Another source of dietary calcium comes from dark, leafy greens. Think kale, collard greens, mustard greens, and broccoli. Keep in mind, though, that although dietary calcium is more readily absorbed than supplements, studies show that the calcium in dairy is more readily absorbed than the calcium in greens.

  • Go Fish

    Go Fish

    Three ounces of sardines, canned in oil, has about 324 mg of calcium -- about one-third of the daily amount. (The secret is the edible bones.) The omega-3s in fish have been shown to improve bone health, as well.

  • Don’t Neglect Those Other Nutrients

    Don’t Neglect Those Other Nutrients

    Calcium isn't the only mineral that matters when it comes to bone health. Magnesium and potassium are also associated with better bone density in women and men 70 or older. Sweet potatoes are a great source for both.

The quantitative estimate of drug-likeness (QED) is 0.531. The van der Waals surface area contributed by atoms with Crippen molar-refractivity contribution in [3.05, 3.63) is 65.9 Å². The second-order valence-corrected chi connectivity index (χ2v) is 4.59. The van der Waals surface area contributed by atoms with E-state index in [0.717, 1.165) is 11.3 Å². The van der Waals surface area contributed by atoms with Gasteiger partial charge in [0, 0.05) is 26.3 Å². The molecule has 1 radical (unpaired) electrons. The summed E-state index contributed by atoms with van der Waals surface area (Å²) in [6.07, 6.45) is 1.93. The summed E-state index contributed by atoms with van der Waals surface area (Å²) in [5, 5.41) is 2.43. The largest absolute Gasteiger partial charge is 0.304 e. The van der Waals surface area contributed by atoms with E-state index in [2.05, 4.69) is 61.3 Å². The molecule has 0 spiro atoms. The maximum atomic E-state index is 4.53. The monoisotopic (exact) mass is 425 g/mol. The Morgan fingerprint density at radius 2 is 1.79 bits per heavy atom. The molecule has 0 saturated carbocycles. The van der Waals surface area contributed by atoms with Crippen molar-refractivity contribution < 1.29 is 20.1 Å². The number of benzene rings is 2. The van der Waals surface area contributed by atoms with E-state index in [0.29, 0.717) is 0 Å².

• Especially That Vitamin D

    Especially That Vitamin D

    Vitamin D helps our bodies absorb calcium. Together, vitamin D and calcium are like a one-two punch for bone health.

    Vitamin D can come from food and supplements; the recommended amount is 600 international units daily. Fatty fish, liver, cheese, eggs, and vitamin-D-fortified foods, such as some orange juices, are easy-to-find sources.

  • Go Outside

    Go Outside

    The main way to boost vitamin D naturally is to get some sunshine. Although recommendations vary, typically 15 to 30 minutes in the sun, right around noon, three times per week, is plenty. For those who live far away from the equator,  additional time will likely be needed.

  • Put Down That Cocktail

    Put Down That Cocktail

    The latest headline-grabbing study suggests that no amount of alcohol is safe for a variety of reasons. But it's long been believed that excessive drinking -- in particular, during young adulthood -- is bad for bones.

    "Alcohol has multiple effects on calcium," Dr. Primal Kaur, an osteoporosis specialist at Temple University, told WebMD. "The bones deteriorate because not enough calcium is getting into bones -- and the body is leaching it away from bones." For older adults, there's also the increased risk of falling.